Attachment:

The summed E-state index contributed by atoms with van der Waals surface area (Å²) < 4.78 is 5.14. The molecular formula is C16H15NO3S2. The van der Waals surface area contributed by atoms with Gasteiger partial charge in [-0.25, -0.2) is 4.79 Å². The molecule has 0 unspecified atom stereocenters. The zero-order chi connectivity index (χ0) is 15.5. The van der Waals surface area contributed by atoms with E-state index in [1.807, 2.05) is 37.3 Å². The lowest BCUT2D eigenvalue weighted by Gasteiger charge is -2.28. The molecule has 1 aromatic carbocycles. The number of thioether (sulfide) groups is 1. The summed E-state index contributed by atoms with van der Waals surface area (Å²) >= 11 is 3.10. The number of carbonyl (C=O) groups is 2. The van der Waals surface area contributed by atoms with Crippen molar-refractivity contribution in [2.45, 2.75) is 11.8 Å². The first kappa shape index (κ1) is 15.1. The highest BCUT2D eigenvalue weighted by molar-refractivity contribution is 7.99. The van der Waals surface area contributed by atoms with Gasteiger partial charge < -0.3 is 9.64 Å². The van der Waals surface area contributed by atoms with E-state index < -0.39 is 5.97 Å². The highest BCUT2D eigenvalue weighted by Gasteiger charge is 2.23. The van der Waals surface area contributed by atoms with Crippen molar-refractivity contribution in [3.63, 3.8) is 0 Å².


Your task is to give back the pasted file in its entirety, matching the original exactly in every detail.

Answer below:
The summed E-state index contributed by atoms with van der Waals surface area (Å²) < 4.78 is 5.14. The molecular formula is C16H15NO3S2. The van der Waals surface area contributed by atoms with Gasteiger partial charge in [-0.25, -0.2) is 4.79 Å². The molecule has 0 unspecified atom stereocenters. The zero-order chi connectivity index (χ0) is 15.5. The van der Waals surface area contributed by atoms with E-state index in [1.807, 2.05) is 37.3 Å². The lowest BCUT2D eigenvalue weighted by Gasteiger charge is -2.28. The molecule has 1 aromatic carbocycles. The number of thioether (sulfide) groups is 1. The summed E-state index contributed by atoms with van der Waals surface area (Å²) >= 11 is 3.10. The number of carbonyl (C=O) groups is 2. The van der Waals surface area contributed by atoms with Crippen molar-refractivity contribution in [2.45, 2.75) is 11.8 Å². The first kappa shape index (κ1) is 15.1. The highest BCUT2D eigenvalue weighted by molar-refractivity contribution is 7.99. The van der Waals surface area contributed by atoms with Gasteiger partial charge < -0.3 is 9.64 Å². The van der Waals surface area contributed by atoms with E-state index < -0.39 is 5.97 Å². The highest BCUT2D eigenvalue weighted by Gasteiger charge is 2.23. The van der Waals surface area contributed by atoms with Crippen molar-refractivity contribution in [3.63, 3.8) is 0 Å².